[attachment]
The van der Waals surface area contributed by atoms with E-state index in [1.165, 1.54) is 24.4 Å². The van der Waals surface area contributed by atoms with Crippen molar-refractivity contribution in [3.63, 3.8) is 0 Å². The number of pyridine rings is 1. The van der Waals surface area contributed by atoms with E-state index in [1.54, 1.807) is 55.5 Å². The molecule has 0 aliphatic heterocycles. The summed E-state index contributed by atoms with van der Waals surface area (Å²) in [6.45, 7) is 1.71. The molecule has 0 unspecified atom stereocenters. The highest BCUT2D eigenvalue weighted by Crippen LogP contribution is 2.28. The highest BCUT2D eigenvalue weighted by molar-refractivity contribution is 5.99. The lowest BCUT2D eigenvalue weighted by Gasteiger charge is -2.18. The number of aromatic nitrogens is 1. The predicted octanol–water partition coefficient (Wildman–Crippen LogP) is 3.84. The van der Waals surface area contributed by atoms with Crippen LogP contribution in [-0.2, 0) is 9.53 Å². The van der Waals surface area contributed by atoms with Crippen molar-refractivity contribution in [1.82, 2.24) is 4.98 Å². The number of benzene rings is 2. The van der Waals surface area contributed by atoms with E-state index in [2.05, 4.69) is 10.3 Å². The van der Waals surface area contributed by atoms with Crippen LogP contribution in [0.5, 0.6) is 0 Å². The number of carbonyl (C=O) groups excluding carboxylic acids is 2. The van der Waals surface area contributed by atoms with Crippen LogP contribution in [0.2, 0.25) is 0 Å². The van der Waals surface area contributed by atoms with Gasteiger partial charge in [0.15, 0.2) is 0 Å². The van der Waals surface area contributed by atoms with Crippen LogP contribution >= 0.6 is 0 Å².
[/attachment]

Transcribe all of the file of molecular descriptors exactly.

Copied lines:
The van der Waals surface area contributed by atoms with E-state index in [1.165, 1.54) is 24.4 Å². The van der Waals surface area contributed by atoms with Crippen molar-refractivity contribution in [3.63, 3.8) is 0 Å². The number of pyridine rings is 1. The van der Waals surface area contributed by atoms with E-state index in [1.54, 1.807) is 55.5 Å². The molecule has 0 aliphatic heterocycles. The summed E-state index contributed by atoms with van der Waals surface area (Å²) in [6.45, 7) is 1.71. The molecule has 0 unspecified atom stereocenters. The highest BCUT2D eigenvalue weighted by Crippen LogP contribution is 2.28. The highest BCUT2D eigenvalue weighted by molar-refractivity contribution is 5.99. The lowest BCUT2D eigenvalue weighted by Gasteiger charge is -2.18. The number of aromatic nitrogens is 1. The predicted octanol–water partition coefficient (Wildman–Crippen LogP) is 3.84. The van der Waals surface area contributed by atoms with Crippen LogP contribution in [-0.2, 0) is 9.53 Å². The van der Waals surface area contributed by atoms with Crippen molar-refractivity contribution in [1.82, 2.24) is 4.98 Å². The number of benzene rings is 2. The van der Waals surface area contributed by atoms with E-state index in [2.05, 4.69) is 10.3 Å². The van der Waals surface area contributed by atoms with Crippen LogP contribution in [0.5, 0.6) is 0 Å². The number of carbonyl (C=O) groups excluding carboxylic acids is 2. The van der Waals surface area contributed by atoms with Crippen LogP contribution in [0.2, 0.25) is 0 Å². The van der Waals surface area contributed by atoms with Gasteiger partial charge in [0.15, 0.2) is 0 Å². The van der Waals surface area contributed by atoms with Crippen LogP contribution >= 0.6 is 0 Å².